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to so gross a falsehood ?.” If it should be said that similar vices have at all times also been practised by many who call themselves Christians; the answer is clear and obvious that they have been practised in opposition to their religion, whilst in the case of the heathen, the so much boasted light of nature does not appear to have been sufficient to point out their deformity, even to the wisest amongst them ?. What Cicero has said with reference to certain of their opinions, may be applied very generally to their whole system of morals and divinity,—that there is no absurdity, which has not been maintained by some philosopher :. And if such was the case with the philosophers, what must it have been with the people at large ? If so feeble and uncertain was the light of nature, in the brightest period of the history of the world, and amongst those most distinguished for their excellence in all the arts and sciences : how much more deficient would it be found, were we to turn our attention to less civilized nations, and to that state of barbarism



Macknight's View and Illustrations of Romans, c. 1.

Ibid. on Romans i. 27. 3 De Divinatione, lib. ii. 68.

in which they were all originally found, and in which, nevertheless, if the notion of natural religion be well founded, we have a right to expect at least to discover its elementary principles.

Some persons have endeavoured to evade the difficulty, arising from the absurdities of heathen superstitions, by saying that though they were practised, they were not believed, except by the people. “I am willing (says the able writer whom I have already quoted) to accept the account of the matter which is given by Mr. Gibbon: that the various modes of worship which prevailed in the Roman world, were all considered by the people as equally true, by the philosophers as equally false, and by the magistrate as equally useful'." And yet if natural religion be what it is represented to be, so far from this description of it being just, its principles should be so evidently true, so founded (as they say) in the relations of things, that all classes of persons, the wisest and the most uninformed, should have a perfect agreement and understanding about them. I should not think it necessary to say so much

Paley's Evidences, vol. i. p.


upon this point, were the argument of the sufficiency of natural religion only employed by Infidel writers, for the purpose of discrediting Revelation : but the truth is that it is a weapon, unadvisedly, as I think, put into their hands, by many very sincere and able believers and defenders of Christianity: and as might be expected they have not failed to make good use of it. We must not defer too implicitly to the authority of any names, however ancient, eminent, or respectable. Time, which so evidently brings improvement into many other things, is not wholly unfruitful upon the subject of religion. Amongst our older writers', who are deservedly of great weight, this notion of the agreement between the principles of natural and revealed religion, is very prevalent. And probably it is from observing the advantage which their adversaries have taken of this concession, and indeed the great difficulty of satisfactorily refuting the arguments which they have drawn from it, that modern writers have reflected more deeply upon the matter, and have found good reason to question the existence of any thing,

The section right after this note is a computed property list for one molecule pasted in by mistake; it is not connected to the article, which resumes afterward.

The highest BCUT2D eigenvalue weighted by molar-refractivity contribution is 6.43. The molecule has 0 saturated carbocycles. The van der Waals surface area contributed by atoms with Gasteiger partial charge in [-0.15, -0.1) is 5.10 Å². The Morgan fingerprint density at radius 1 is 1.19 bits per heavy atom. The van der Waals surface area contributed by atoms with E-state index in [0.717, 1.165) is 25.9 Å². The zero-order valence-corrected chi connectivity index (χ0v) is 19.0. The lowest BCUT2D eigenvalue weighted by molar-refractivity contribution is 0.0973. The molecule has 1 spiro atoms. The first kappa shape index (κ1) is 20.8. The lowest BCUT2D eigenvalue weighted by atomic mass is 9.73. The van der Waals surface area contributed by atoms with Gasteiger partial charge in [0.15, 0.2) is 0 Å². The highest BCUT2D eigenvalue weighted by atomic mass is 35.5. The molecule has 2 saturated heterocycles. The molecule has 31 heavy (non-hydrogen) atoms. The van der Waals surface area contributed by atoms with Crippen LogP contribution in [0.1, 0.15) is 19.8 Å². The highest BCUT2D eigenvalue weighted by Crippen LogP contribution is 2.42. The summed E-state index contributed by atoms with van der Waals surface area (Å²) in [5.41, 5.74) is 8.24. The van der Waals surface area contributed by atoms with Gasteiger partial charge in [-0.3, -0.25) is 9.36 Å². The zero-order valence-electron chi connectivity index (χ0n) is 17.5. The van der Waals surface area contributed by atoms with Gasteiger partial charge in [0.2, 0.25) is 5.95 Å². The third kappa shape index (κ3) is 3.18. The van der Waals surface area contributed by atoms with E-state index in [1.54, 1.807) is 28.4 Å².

1 Wollaston and others.

that can properly be called natural religion, and to trace all our just ideas of God and his Providence, and of our duties both to him and to each other, to those two great Revelations, which are contained in the Bible. Not that reason, when at all enlightened, does not afford us many clear intimations of what is right and wrong; nor that conscience is not in general a very faithful monitor, and a safe guide for our conduct: but that reason alone is quite unable to establish the great fundamental principles of religion: and that conscience frequently requires to be controlled, by positive precepts which rest upon Divine authority. Were this otherwise, had God enabled us by the light of nature and reason only to frame a true system of religion, though it would not invalidate any positive proofs which we might have of an actual Revelation having been vouchsafed to us, it would certainly destroy the strong argument for such Revelation, founded upon its utility or necessity. It would afford much support to the reasonings of those who dispute the


See the Review of Bishop Gleig's Letters on Theology in the British Critic for October, 1827.

truth of Revelation. It would be extremely difficult to comprehend, why the Almighty should so frequently have disturbed the general laws of nature; and have performed such mighty prodigies for the establishment of true religion in the world, if he had already accomplished the same end, by more simple and equally efficacious means.

And this will lead me to notice (but very shortly) that other objection of professed unbelievers, that no testimony is sufficient to prove a miracle. It is not

It is not my intention now to repeat the general arguments in proof of the Christian miracles, but simply to reply to this specific objection, which, if it be well founded, overthrows at once both the miracles and the religion. For they rest precisely upon the same grounds, and are inseparably connected. And it would not be a little extraordinary, if the religion which could only have been founded upon the belief of their performance, established by the testimony of numerous eye-witnesses, could after the lapse of eighteen centuries be destroyed, not by the production of evidence or arguments to disprove their performance, but simply by the assertion that they were originally unworthy

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